59
M. Foucault, Il faut dfendre la socit, p. 217.
60
Ibidem, p. 228.
61
Ministry of Health (Brazil), Manual de Vigilncia Epidemiolgica de Eventos Adversos
Ps-Vacinao, p. 15.
214 Marcos Nalli

tween 2002 and 2008 the immunization against the yellow fever is one of
the most critical of these situations: 19 occurrences of the disease were
registered in several countries, costing the life of 11 people (5 of them in
Brazil); all of them became sick after taking the first dose of the vaccine.
Governmental statistics reveals one death for every 450 thousand vac-
cine shots as the worst scenario62. Theoretically, these are acceptable losses
and, from a governmental point of view, it is a risk to take a viable and
even justifiable risk if we consider the number of lives saved every year
by means of immunization strategies, although we will never find this ex-
planation so evidently (or cynically) verbalized in any document or official
websites of any government.
Foucault shows how death so ceases to be an external limit, an out-
side of power relations, to become an important issue concerning the
maintenance of regulated and under control series of vital phenomena.
Death has become the vital phenomenon par excellence, since it is a threat to
be avoided; at the same time it is a threat that can also be imposed, lead-
ing to varied political strategies of management and control concerning
whether individuals or populations. It has been by scientifically scrutiniz-
ing population in extreme situations and pushing it towards the limits of
its existence as a biological species (endemics and epidemics, natural and
human-caused disasters, such as famine, scarcity or war) who forged bio-
political strategies of control and governmental measures whose aim was
to firmly avoid those extreme situations of annihilation and death, as well
as any reactions of rebellion and insurrection motivated by the unbearable
threat of death. Therefore, if life becomes a value and a political end, it
is because of its foundation on an entropic relationship with death; and
maybe that is the reason why, besides its intention to promote and protect
life, biopolitics ends up allowing the substance of life to escape, as said
by Didier Fassin63.
This is certainly the most controversial tone of the whole Foucaul-
dian interpretation of biopolitics. However, it is important to highlight
that the polemical tone of those pages in Il faut dfendre la socit is due to
the Foucauldian effort to offer an assertive interpretation of both State

62
Ibidem, p. 79. See I. Lwy, Vrus, Mosquito e Modernidade. A febre amarela no Brasil entre
cincia e poltica, Fiocruz, Rio de Janeiro 2006, pp. 317-379.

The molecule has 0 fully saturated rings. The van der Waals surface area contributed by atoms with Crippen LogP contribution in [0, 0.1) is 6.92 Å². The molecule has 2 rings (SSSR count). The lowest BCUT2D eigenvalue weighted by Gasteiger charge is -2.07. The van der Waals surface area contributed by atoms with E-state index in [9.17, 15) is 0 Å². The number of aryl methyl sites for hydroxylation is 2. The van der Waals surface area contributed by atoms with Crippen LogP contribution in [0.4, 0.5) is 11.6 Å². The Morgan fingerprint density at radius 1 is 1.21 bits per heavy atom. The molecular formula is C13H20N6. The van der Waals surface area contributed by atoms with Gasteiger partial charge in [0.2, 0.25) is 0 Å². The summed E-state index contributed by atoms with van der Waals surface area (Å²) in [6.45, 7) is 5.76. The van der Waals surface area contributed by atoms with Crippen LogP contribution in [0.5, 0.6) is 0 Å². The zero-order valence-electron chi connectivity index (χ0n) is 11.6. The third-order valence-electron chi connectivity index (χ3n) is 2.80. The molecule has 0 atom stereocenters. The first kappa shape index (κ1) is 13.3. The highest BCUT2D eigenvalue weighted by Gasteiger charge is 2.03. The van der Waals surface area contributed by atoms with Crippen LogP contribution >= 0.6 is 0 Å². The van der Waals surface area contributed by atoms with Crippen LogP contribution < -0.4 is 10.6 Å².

63
D. Fassin, La biopolitique nest pas une politique de la vie, in Sociologie et socits,
vol. 38 (2006), no. 2, p. 36.
The Normative Immanence of Life and Death 215

racism and, more particularly, of Nazism itself. Through the lens of his
interpretation of biopolitics, Foucault shows that Nazism is not a kind of
excrescence of the history of modern Western societies, which strive to
label themselves as democratic and advocate of human rights. Certainly, it
is by means of a similar strategy that Agamben was able to interpret Wal-
ter Benjamins famous saying, according to which the State of exception
is the rule: so as to exterminate bare life (liable to be killed, but not to be
sacrificed, in Agambens words), there is in modern capitalist societies a
sort of co-substantiality between the juridical-institutional model and the
biopolitical pattern, which allows one to take the state of exception as a
paradigm of the political structures of modern societies64. Or, following
Espositos interpretation, the biopolitical paroxysm produced by Nazism
culminates in a lack of distinction between sovereign power and biopoli-
tics itself, in such a way that in the biopolitical regime, sovereign law isnt
so much the capacity to put to death as it is to mollify life in advance65.
In turn, Foucault also refers to paroxysm. Above all, he declares that
Nazism revealed a complex type of relationship between sovereign power
and biopolitics, identified by him as coextensive or concurrent. But prob-
ably the play between the sovereignty principle and the biopolitical prin-
ciple also occurs in all other States, either socialist or capitalist66. Nazism
was not an extemporaneous incident; again according to Foucault, the
very possibility of the Nazi State to become an assassin State is not given
by its racist trait, which justifies and legitimizes it, but by its own biopo-
litical functioning67. Genocide are justified by racism, but their functional
and technological economy follow the pattern of biopower: it is the bio-
political strategies and relationships that determine how and under what
conditions life can become a normative value a desirable life and, at the
same time, how it settles which deviations and anomalies are undesirable
or even noxious an expendable life.
If all these approaches seem to present the paradoxical framework
of biopolitics whose purpose is to promote life, but ultimately also
produces death , it is because of the immanent relationship between
life and death that is evidenced in an undeniable way as a value for bio-

64
G. Agamben, Homo sacer, p. 14.
65
R. Esposito, Bos: biopolitica e filosofia, p. 157 (ET: p. 145), emphasis added.
66
M. Foucault, Il faut dfendre la socit, p. 232.
67
Ibidem, p. 228.
216 Marcos Nalli

politics. This paradox always bases itself over a framework of institute or


to-be-instituted knowledge. See for example the Brazilian eugenics from
the early twentieth century, which promoted healthiness contests and cre-
ated the neighborhood of Higienpolis, in So Paulo. Or lets take France,
where thousands of people who suffered from mental illness were aban-
doned to die of starvation, cold and all kinds of diseases during World
War II what has become known as soft extermination, something
that had its equivalent in Brazil around the first half of the twentieth cen-
tury when approximately 60 thousand people died in the countrys largest